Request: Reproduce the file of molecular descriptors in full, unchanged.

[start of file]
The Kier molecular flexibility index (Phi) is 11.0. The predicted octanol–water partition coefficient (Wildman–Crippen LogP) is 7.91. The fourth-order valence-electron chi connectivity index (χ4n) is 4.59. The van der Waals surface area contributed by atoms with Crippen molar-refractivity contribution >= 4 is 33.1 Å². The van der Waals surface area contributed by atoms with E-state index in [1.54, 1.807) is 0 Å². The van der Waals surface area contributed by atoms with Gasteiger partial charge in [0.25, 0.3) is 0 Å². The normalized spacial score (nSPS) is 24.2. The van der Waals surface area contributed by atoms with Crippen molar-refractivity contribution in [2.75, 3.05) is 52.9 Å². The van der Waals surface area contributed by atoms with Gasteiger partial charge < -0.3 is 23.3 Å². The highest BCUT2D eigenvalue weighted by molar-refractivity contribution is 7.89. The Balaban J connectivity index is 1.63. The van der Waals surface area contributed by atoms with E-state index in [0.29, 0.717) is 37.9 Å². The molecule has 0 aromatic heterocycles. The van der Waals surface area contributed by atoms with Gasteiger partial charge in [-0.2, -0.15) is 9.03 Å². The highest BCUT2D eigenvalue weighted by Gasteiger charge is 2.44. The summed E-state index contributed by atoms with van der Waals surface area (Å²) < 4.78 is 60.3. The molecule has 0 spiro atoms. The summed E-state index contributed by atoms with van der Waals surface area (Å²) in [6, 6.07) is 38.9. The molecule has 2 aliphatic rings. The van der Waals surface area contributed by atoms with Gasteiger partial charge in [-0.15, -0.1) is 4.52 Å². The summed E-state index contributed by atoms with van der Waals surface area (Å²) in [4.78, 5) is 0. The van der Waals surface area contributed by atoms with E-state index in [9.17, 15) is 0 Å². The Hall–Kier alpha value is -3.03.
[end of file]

The Kier molecular flexibility index (Phi) is 11.0. The predicted octanol–water partition coefficient (Wildman–Crippen LogP) is 7.91. The fourth-order valence-electron chi connectivity index (χ4n) is 4.59. The van der Waals surface area contributed by atoms with Crippen molar-refractivity contribution >= 4 is 33.1 Å². The van der Waals surface area contributed by atoms with E-state index in [1.54, 1.807) is 0 Å². The van der Waals surface area contributed by atoms with Gasteiger partial charge in [0.25, 0.3) is 0 Å². The normalized spacial score (nSPS) is 24.2. The van der Waals surface area contributed by atoms with Crippen molar-refractivity contribution in [2.75, 3.05) is 52.9 Å². The van der Waals surface area contributed by atoms with Gasteiger partial charge < -0.3 is 23.3 Å². The highest BCUT2D eigenvalue weighted by molar-refractivity contribution is 7.89. The Balaban J connectivity index is 1.63. The van der Waals surface area contributed by atoms with E-state index in [0.29, 0.717) is 37.9 Å². The molecule has 0 aromatic heterocycles. The van der Waals surface area contributed by atoms with Gasteiger partial charge in [-0.2, -0.15) is 9.03 Å². The highest BCUT2D eigenvalue weighted by Gasteiger charge is 2.44. The summed E-state index contributed by atoms with van der Waals surface area (Å²) < 4.78 is 60.3. The molecule has 0 spiro atoms. The summed E-state index contributed by atoms with van der Waals surface area (Å²) in [6, 6.07) is 38.9. The molecule has 2 aliphatic rings. The van der Waals surface area contributed by atoms with Gasteiger partial charge in [-0.15, -0.1) is 4.52 Å². The summed E-state index contributed by atoms with van der Waals surface area (Å²) in [4.78, 5) is 0. The van der Waals surface area contributed by atoms with E-state index in [9.17, 15) is 0 Å². The Hall–Kier alpha value is -3.03.